Drug-releasing implants: current progress, challenges and perspectives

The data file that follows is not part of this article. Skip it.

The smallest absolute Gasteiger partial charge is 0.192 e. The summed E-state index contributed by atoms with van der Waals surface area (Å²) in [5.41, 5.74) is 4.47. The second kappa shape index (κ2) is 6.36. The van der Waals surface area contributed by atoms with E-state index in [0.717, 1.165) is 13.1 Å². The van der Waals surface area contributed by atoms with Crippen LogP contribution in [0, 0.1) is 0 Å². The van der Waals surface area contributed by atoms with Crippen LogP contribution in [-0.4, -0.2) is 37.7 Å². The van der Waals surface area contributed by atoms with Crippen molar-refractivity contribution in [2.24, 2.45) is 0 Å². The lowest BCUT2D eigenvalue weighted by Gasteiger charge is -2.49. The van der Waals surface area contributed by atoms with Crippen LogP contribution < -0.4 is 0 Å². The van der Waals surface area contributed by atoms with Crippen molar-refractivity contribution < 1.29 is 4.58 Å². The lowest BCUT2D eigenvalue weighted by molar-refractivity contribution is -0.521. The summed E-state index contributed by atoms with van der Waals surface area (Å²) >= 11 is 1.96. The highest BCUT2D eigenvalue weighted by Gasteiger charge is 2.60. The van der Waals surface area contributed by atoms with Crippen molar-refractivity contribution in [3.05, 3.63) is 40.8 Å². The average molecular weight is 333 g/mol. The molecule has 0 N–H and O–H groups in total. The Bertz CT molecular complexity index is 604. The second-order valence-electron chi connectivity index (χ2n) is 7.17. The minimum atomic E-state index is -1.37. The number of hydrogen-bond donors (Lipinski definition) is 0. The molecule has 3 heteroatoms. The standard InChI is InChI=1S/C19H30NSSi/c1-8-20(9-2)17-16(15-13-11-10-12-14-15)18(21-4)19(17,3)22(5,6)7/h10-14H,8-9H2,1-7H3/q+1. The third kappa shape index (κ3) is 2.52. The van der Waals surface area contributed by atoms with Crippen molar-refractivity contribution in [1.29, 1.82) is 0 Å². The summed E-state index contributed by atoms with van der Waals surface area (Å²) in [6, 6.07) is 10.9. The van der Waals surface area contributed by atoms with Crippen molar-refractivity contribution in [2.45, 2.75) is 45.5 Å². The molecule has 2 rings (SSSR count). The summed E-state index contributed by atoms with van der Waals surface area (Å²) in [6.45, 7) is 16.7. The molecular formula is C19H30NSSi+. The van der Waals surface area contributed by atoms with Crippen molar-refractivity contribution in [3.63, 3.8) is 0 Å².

The need for more efficient drug delivery strategies to treat resilient diseases and the rise of micro and nanotechnology have led to the development of more sophisticated drug-releasing implants with improved capabilities and performances for localised and controlled therapies. In recent years, implantable drug-releasing systems have emerged as an outstanding alternative to conventional clinical therapies. This new breed of implants has shown promising capabilities to overcome the inherent problems of conventional implants and therapies, making clinical treatments more efficient with minimal side effects. Recent clinical trials have demonstrated that this technology can improve the life of patients and increase their life expectancy. Within this context, this review is aimed at highlighting the different types and concepts of drug-releasing implants incorporating new nanomaterials and nanotechnology-based devices. Furthermore, the principles on which these drug-releasing implants are based as well as their advantages and limitations are discussed in detail. Finally, we provide a future perspective in the development of implantable clinical drug-delivery systems based on micro and nanotechnology.